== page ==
Optical absorption properties of metal-organic frameworks: Solid state: Versus molecular perspective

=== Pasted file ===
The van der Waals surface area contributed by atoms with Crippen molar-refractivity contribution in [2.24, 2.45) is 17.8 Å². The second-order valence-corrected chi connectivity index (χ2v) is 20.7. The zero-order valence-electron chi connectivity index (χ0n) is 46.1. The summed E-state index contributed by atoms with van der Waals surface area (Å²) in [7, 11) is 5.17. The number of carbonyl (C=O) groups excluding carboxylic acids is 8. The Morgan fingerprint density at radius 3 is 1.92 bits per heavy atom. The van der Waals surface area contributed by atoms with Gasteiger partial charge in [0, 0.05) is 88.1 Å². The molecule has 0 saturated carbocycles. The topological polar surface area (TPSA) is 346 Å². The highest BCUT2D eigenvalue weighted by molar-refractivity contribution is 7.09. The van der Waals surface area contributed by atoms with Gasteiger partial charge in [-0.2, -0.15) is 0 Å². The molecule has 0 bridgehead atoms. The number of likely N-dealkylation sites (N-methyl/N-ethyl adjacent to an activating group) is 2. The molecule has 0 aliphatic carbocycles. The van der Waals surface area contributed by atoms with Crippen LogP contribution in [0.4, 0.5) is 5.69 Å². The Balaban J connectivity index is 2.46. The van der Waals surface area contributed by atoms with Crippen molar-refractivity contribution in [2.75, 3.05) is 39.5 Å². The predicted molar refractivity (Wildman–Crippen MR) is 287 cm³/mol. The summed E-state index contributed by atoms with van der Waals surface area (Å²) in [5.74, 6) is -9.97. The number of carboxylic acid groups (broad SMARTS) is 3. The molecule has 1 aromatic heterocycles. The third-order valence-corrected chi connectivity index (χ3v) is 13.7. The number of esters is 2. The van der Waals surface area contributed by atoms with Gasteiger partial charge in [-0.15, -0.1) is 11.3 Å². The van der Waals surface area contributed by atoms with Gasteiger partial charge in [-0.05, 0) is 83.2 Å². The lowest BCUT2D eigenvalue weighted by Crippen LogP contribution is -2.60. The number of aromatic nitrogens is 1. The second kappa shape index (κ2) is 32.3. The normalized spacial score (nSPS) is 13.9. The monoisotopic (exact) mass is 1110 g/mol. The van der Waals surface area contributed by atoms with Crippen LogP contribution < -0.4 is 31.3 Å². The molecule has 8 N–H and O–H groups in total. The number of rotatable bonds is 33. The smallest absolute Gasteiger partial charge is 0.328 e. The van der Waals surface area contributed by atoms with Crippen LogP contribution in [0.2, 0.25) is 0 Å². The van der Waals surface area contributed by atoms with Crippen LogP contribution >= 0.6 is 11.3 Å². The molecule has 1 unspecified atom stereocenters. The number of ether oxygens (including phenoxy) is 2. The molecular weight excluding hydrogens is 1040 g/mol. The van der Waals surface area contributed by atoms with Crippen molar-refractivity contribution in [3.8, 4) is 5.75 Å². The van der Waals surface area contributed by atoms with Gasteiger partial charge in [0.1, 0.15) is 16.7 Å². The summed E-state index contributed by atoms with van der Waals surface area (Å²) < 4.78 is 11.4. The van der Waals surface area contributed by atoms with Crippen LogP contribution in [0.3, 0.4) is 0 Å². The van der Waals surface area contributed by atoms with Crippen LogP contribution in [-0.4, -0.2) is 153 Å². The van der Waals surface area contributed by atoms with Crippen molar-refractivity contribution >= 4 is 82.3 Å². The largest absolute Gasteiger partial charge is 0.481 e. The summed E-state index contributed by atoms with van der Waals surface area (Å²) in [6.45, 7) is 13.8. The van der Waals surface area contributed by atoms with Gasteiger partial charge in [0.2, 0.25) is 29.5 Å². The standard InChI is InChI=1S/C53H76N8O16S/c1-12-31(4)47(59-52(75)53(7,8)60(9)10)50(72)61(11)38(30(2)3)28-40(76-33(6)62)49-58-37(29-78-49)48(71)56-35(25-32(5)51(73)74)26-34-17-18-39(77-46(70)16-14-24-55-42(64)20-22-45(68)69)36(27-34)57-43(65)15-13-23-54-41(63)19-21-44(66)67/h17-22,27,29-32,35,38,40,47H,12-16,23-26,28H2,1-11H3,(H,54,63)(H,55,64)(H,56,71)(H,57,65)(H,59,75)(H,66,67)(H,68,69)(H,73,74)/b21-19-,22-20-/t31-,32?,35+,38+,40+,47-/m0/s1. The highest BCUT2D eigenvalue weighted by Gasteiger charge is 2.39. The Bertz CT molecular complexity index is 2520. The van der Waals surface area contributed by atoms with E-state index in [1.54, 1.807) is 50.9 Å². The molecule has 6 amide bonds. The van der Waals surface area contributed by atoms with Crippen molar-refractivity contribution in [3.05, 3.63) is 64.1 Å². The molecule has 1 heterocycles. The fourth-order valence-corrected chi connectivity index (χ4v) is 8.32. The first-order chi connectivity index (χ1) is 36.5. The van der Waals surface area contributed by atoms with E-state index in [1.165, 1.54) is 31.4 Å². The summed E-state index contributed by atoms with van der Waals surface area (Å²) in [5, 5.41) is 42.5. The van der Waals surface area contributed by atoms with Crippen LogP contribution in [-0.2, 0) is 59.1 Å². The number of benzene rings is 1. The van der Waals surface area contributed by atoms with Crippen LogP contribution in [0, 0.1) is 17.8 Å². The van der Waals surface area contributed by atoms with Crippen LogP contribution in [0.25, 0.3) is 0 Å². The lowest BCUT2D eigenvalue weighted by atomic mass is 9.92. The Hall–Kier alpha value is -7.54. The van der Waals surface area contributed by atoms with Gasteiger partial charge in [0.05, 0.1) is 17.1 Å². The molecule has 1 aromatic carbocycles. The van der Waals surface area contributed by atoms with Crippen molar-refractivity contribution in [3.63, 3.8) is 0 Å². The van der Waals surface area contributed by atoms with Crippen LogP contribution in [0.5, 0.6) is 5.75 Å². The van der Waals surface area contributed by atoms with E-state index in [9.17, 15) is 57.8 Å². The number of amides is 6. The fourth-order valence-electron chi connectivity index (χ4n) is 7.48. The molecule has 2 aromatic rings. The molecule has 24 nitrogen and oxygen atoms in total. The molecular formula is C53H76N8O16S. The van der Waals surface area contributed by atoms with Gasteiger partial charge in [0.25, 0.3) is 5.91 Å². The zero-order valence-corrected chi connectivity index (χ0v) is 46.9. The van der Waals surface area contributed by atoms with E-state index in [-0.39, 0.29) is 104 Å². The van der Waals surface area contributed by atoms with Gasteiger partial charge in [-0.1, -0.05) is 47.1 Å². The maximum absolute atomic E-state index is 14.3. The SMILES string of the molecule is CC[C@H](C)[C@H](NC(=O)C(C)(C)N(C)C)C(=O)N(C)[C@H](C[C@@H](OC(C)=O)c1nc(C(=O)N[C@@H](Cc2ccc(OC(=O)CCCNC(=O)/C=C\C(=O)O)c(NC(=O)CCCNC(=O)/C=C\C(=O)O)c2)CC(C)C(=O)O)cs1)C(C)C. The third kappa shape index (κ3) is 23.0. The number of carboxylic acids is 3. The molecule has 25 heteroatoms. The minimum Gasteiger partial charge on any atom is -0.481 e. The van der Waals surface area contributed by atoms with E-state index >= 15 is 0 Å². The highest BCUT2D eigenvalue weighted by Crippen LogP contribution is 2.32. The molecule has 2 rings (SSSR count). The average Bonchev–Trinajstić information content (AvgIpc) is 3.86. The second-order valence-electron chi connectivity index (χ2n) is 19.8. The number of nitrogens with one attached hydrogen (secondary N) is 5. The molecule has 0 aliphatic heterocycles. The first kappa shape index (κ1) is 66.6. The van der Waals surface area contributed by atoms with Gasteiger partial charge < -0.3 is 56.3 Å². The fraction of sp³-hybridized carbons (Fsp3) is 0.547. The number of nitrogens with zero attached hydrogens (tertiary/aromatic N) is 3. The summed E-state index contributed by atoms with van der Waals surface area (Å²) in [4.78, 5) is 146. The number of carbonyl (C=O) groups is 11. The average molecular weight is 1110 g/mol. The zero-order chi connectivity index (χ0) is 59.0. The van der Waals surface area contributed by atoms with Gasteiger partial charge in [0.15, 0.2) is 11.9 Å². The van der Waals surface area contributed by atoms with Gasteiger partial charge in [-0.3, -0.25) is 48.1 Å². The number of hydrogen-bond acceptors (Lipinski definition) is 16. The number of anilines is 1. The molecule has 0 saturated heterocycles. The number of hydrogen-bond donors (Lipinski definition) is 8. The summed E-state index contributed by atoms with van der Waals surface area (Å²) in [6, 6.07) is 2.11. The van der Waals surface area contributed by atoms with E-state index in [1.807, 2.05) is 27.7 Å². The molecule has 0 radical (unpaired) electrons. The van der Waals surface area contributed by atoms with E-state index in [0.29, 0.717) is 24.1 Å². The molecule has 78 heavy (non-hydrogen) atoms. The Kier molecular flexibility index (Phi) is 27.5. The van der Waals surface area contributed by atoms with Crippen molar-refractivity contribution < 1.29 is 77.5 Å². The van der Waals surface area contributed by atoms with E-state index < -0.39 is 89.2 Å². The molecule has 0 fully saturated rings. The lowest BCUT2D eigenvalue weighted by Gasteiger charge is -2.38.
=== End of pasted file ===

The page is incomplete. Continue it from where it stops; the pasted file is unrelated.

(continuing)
The vast chemical space of metal and ligand combinations in Transition Metal Complexes (TMCs) gives rise to a rich variety of electronic excited states with local and non-local character such as intra-ligand (IL), metal-centered (MC), metal-to-ligand (MLCT) or ligand-to-metal charge-transfer (LMCT) states. Those features are equally found in metal organic frameworks (MOFs), defined as modular materials built from metal-nodes connected through organic-ligands. Because of the electronic and structural complexity of MOFs, the computational description of their excited states is a formidable challenge for which two different approaches have been usually followed: the solid state and the molecular perspective. The first consists in analysing the frontier electronic bands and crystal orbitals of the electronic ground state (GS) in periodic boundary conditions, while the latter points to an accurate computation of the excited states in representative clusters at the molecular level. Herein, we apply both approaches to evaluate the optical absorption properties of three experimentally reported Ti(iv) mononuclear MOFs with in silico metal substitutions with Zn(ii), Cd(ii), Fe(ii), Ru(ii) and Zr(iv) ions, thus covering d10, d6 and d0 electronic configurations of 1st and 2nd row TMCs in MOFs. Our analysis captures the main electronic features attributed to these systems while we discuss the main advantages and drawbacks of both approximations.